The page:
Larger asteroids – bus-sized ones for example – hit Earth approximately every thousand years. Asteroids big enough to cause extinction only threaten every billion years. Nonetheless, as we saw on (1) 15 February 2013, when a meteor streaked through the sky, exploded over Russia and injured more than 1000 people, potentially devastating debris from space can and does hit Earth with detrimental results.
The prospect of a potentially humanity-threatening asteroid hitting our planet was brought closer earlier this month. A group of Ukrainian astronomers discovered a huge quarter-mile asteroid had recently skimmed past Earth with alarmingly close proximity.
The astronomers have estimated that the never seen before asteroid will make another extremely close encounter with Earth on August 26 2032. The super-sized asteroid has been named (2) 2013 TV135 and was instantly placed at the top of NASA’s Near Earth Asteroid watch list.
The Ukrainian astronomers’ discovery grabbed the attention of the Russian deputy prime minister who is in charge of the Russian space program. Dmitry Rogozin excitedly tweeted about the discovery, quoting the headline of a Russian news channel. The headline and deputy prime minister’s (3) tweet read:
“400-meter asteroid threatens to blow up Earth.”
NASA quickly dampened the giant-asteroid-blowing-up-Earth furore by issuing a press release. Under the sub-heading “A Reality Check”, (4) NASA claims the odds of 2013 TV135 impacting Earth in 2032 as “one in 63,000”.
Result of an Asteroid Strike
Nonetheless, a one in 63,000 chance doesn’t equate to impossible. Consequently just how concerned should we be about the prospect of a 400-meter asteroid hitting Earth just 12 years from now and how would the impact affect our planet?
The Earth Impacts Effects Program is a joint project by Purdue University and the Imperial College of London. According to the (5) program, if 2013 TV135 was to strike it would carry the energy of approximately 3,300 megatons of TNT. Put into perspective, 3,300 megatons of TNT is loosely equivalent to simultaneously detonating 60% of the world’s remaining nuclear bombs.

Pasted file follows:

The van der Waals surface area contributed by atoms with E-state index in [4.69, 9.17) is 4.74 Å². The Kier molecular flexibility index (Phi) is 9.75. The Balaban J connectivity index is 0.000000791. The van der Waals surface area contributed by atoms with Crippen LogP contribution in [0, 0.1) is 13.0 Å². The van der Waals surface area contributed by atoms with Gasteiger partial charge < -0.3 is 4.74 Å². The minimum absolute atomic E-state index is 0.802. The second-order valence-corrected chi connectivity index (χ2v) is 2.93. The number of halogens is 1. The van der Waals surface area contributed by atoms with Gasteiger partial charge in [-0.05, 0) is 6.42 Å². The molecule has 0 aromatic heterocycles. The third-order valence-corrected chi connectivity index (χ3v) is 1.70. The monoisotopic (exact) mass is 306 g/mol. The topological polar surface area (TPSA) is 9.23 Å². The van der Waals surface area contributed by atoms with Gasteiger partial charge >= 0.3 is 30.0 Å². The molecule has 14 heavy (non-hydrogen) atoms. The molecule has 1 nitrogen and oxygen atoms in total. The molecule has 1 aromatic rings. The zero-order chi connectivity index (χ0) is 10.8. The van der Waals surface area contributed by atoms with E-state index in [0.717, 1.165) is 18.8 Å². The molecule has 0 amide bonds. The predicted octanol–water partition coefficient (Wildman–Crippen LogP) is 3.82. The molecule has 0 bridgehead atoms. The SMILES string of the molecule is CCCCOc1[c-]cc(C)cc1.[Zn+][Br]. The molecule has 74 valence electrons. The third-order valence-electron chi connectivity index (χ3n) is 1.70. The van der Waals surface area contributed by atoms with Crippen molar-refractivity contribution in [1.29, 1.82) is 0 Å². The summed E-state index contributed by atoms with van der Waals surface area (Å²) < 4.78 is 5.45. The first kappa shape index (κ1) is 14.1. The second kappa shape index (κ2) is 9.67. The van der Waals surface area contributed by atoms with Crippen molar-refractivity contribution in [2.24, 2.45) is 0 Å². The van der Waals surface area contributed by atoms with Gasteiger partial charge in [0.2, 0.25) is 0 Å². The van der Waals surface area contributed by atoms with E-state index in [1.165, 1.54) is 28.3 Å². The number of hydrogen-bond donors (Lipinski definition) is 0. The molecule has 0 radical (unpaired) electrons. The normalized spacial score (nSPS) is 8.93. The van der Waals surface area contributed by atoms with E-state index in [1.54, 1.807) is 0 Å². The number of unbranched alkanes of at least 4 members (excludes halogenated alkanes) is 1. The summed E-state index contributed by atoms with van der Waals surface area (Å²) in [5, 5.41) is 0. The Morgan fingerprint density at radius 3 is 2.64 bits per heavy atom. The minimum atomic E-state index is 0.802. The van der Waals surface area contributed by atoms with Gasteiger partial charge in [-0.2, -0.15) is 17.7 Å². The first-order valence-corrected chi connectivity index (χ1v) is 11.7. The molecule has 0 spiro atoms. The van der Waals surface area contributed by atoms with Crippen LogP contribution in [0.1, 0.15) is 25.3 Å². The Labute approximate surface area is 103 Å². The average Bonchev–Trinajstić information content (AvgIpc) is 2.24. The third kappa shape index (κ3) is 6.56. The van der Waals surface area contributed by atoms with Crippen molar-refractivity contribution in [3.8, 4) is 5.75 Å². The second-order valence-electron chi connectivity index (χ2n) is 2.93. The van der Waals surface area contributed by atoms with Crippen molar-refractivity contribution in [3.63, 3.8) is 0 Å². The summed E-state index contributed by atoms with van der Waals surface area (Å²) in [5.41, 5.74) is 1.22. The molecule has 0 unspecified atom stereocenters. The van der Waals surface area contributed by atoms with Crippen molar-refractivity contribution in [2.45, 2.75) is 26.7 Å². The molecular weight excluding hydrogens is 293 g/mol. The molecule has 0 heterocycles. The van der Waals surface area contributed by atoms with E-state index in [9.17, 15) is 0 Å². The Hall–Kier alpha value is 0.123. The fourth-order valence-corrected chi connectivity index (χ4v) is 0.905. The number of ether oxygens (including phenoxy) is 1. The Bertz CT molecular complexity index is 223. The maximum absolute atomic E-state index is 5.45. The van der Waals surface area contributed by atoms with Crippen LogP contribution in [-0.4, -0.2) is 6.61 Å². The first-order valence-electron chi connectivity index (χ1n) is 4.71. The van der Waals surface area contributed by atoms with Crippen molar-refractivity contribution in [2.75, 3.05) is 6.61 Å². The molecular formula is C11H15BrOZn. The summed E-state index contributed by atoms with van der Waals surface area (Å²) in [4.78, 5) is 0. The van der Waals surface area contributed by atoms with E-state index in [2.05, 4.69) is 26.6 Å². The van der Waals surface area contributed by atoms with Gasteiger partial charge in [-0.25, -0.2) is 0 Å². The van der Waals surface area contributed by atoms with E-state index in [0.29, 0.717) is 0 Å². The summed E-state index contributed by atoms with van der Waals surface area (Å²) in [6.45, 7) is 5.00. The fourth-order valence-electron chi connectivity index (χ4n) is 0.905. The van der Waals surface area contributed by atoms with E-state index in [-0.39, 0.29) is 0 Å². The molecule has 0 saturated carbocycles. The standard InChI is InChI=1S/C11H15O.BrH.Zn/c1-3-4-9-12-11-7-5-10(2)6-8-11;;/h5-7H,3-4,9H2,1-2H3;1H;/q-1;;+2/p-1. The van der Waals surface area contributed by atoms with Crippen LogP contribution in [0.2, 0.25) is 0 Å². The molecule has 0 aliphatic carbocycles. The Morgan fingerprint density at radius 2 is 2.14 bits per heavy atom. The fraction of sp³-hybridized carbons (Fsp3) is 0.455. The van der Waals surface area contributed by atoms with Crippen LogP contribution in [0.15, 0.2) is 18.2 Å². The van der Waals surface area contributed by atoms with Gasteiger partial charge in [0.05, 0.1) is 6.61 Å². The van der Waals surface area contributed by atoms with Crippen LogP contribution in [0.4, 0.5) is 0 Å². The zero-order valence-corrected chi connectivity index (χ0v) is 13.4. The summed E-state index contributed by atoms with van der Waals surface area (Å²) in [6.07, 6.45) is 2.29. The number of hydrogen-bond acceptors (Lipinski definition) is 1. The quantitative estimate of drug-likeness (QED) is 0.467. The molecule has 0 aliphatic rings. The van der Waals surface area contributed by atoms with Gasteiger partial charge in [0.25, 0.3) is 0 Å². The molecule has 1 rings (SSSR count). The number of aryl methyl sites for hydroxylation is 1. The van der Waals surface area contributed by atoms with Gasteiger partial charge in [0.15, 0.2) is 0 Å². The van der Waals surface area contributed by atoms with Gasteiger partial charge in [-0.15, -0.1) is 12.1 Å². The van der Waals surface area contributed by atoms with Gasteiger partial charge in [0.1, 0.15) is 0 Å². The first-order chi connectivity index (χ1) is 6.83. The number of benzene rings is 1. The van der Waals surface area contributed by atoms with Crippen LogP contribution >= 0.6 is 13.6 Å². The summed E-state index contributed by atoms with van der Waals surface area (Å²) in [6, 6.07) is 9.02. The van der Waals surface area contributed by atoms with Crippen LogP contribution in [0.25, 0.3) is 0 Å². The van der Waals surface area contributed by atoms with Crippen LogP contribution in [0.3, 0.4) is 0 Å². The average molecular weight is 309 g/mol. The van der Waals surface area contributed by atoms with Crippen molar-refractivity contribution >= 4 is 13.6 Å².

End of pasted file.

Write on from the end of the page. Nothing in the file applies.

Adding further angst to the potentiality, Quartz.com noted that the crater would be about twice the width of Manhattan. The shaking caused by the impact would be, according to Quartz, the same as a 7.0 earthquake and more than one million cubic meters of rock would be instantly vaporized on impact.
Quartz goes on to talk about the possible devastation caused for those in about a 60-mile radius of the impact site. Within two minutes of the crash, people would be showered with two-inch debris. Within five minutes, the air blast created by the heat of the asteroid strike would generate winds the force of a hurricane, so strong they would shatter windows.
For someone located in a closer 20-mile radius of the site, the consequences would be much more serious. As the Earth Impact Effects Program estimates, the size of an average piece of debris being flown about would be similar to the size of a dishwasher. Within 90 seconds of the impact, winds would whip up to more than 500 miles per hour. Such strong winds would mean that 90% of everything standing in the 20-mile radius would be blown down.
Repeat of the Dinosaurs Going Extinct?
So what about the asteroid that wiped out the dinosaurs, how big was that species’-destroying asteroid?
The Chicxulub Crater in the Yucatan Peninsula of Mexico is approximately 180km in diameter and 10km in depth.
The crater was formed when a huge celestial asteroid impacted the Earth. According to Universe Today, the crater was formed by a biolode asteroid which was approximately 10km in diameter hit with a force of 100 million megatons.
Scientists claim that it wasn’t the immediate impact that wiped out nearly all of the world’s dinosaurs. As (6) Universe Today states, it was the climate change caused by the dust in the air created by the asteroid that destroyed 50% of Earth’s species and eventually killed all the dinosaurs.
In this sense, it isn’t the size of the asteroid that necessarily matters. Rather, it’s the global environmental devastation caused by the impact.
References & Image Credits:
(1) TSW: Does Russian Meteor Explosion Explain the Tunguska Event?
(2) Minor Planet Center
(5) Earth Impacts Effects Program
(6) Universe Today
(7) bennylin0724 via Compfight cc
(8) AJC1 via Compfight cc